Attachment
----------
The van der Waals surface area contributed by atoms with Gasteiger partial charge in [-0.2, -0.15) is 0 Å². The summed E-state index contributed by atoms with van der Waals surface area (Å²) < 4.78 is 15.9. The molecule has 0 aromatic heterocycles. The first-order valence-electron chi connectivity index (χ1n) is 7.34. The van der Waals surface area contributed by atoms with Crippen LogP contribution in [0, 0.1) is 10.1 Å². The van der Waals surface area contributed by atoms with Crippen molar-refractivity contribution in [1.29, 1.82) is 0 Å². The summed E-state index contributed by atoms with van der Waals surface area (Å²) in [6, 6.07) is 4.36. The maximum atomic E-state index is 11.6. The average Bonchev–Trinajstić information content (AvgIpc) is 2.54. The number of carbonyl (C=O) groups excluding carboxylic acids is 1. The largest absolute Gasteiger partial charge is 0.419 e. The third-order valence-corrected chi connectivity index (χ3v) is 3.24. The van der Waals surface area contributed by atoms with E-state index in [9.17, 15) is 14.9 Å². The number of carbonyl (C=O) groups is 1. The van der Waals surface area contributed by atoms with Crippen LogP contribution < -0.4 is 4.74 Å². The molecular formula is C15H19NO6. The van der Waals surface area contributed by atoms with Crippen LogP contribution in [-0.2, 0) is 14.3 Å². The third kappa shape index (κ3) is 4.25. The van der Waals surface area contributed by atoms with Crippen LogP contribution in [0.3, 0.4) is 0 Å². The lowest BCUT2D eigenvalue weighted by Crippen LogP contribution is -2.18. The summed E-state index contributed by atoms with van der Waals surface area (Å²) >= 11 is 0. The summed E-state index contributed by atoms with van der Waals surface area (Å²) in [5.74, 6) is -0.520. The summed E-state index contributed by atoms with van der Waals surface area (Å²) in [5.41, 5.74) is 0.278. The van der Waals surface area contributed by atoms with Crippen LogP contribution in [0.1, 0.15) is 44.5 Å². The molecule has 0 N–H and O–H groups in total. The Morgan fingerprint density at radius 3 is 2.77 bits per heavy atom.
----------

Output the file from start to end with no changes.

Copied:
The van der Waals surface area contributed by atoms with Gasteiger partial charge in [-0.2, -0.15) is 0 Å². The summed E-state index contributed by atoms with van der Waals surface area (Å²) < 4.78 is 15.9. The molecule has 0 aromatic heterocycles. The first-order valence-electron chi connectivity index (χ1n) is 7.34. The van der Waals surface area contributed by atoms with Crippen LogP contribution in [0, 0.1) is 10.1 Å². The van der Waals surface area contributed by atoms with Crippen molar-refractivity contribution in [1.29, 1.82) is 0 Å². The summed E-state index contributed by atoms with van der Waals surface area (Å²) in [6, 6.07) is 4.36. The maximum atomic E-state index is 11.6. The average Bonchev–Trinajstić information content (AvgIpc) is 2.54. The number of carbonyl (C=O) groups excluding carboxylic acids is 1. The largest absolute Gasteiger partial charge is 0.419 e. The third-order valence-corrected chi connectivity index (χ3v) is 3.24. The van der Waals surface area contributed by atoms with E-state index in [9.17, 15) is 14.9 Å². The number of carbonyl (C=O) groups is 1. The van der Waals surface area contributed by atoms with Crippen LogP contribution < -0.4 is 4.74 Å². The molecular formula is C15H19NO6. The van der Waals surface area contributed by atoms with Crippen LogP contribution in [-0.2, 0) is 14.3 Å². The third kappa shape index (κ3) is 4.25. The van der Waals surface area contributed by atoms with Crippen LogP contribution in [0.3, 0.4) is 0 Å². The lowest BCUT2D eigenvalue weighted by Crippen LogP contribution is -2.18. The summed E-state index contributed by atoms with van der Waals surface area (Å²) >= 11 is 0. The summed E-state index contributed by atoms with van der Waals surface area (Å²) in [5.74, 6) is -0.520. The summed E-state index contributed by atoms with van der Waals surface area (Å²) in [5.41, 5.74) is 0.278. The van der Waals surface area contributed by atoms with Crippen LogP contribution in [0.1, 0.15) is 44.5 Å². The molecule has 0 N–H and O–H groups in total. The Morgan fingerprint density at radius 3 is 2.77 bits per heavy atom.